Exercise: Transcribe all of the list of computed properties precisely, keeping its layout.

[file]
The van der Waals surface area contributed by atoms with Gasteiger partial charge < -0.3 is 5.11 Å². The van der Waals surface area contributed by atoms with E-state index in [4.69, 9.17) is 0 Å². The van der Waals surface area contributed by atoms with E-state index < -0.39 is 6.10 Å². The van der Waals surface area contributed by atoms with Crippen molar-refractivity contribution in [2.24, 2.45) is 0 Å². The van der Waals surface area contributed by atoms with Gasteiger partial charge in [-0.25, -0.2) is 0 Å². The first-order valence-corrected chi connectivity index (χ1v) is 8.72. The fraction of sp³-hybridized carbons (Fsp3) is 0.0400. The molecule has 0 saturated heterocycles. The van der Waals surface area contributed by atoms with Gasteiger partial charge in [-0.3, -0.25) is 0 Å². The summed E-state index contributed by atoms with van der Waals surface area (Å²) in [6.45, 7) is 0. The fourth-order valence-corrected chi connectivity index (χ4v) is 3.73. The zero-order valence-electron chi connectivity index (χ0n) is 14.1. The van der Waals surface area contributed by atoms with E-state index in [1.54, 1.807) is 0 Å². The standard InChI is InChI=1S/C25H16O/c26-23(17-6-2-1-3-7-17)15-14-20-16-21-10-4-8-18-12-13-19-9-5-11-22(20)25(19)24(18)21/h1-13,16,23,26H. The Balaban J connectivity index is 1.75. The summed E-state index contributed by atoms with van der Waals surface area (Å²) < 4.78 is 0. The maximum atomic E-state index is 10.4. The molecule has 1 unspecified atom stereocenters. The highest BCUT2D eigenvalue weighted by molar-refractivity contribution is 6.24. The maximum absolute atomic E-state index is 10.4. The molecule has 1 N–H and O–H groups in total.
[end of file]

The van der Waals surface area contributed by atoms with Gasteiger partial charge < -0.3 is 5.11 Å². The van der Waals surface area contributed by atoms with E-state index in [4.69, 9.17) is 0 Å². The van der Waals surface area contributed by atoms with E-state index < -0.39 is 6.10 Å². The van der Waals surface area contributed by atoms with Crippen molar-refractivity contribution in [2.24, 2.45) is 0 Å². The van der Waals surface area contributed by atoms with Gasteiger partial charge in [-0.25, -0.2) is 0 Å². The first-order valence-corrected chi connectivity index (χ1v) is 8.72. The fraction of sp³-hybridized carbons (Fsp3) is 0.0400. The molecule has 0 saturated heterocycles. The van der Waals surface area contributed by atoms with Gasteiger partial charge in [-0.3, -0.25) is 0 Å². The summed E-state index contributed by atoms with van der Waals surface area (Å²) in [6.45, 7) is 0. The fourth-order valence-corrected chi connectivity index (χ4v) is 3.73. The zero-order valence-electron chi connectivity index (χ0n) is 14.1. The van der Waals surface area contributed by atoms with E-state index in [1.54, 1.807) is 0 Å². The standard InChI is InChI=1S/C25H16O/c26-23(17-6-2-1-3-7-17)15-14-20-16-21-10-4-8-18-12-13-19-9-5-11-22(20)25(19)24(18)21/h1-13,16,23,26H. The Balaban J connectivity index is 1.75. The summed E-state index contributed by atoms with van der Waals surface area (Å²) < 4.78 is 0. The maximum atomic E-state index is 10.4. The molecule has 1 unspecified atom stereocenters. The highest BCUT2D eigenvalue weighted by molar-refractivity contribution is 6.24. The maximum absolute atomic E-state index is 10.4. The molecule has 1 N–H and O–H groups in total.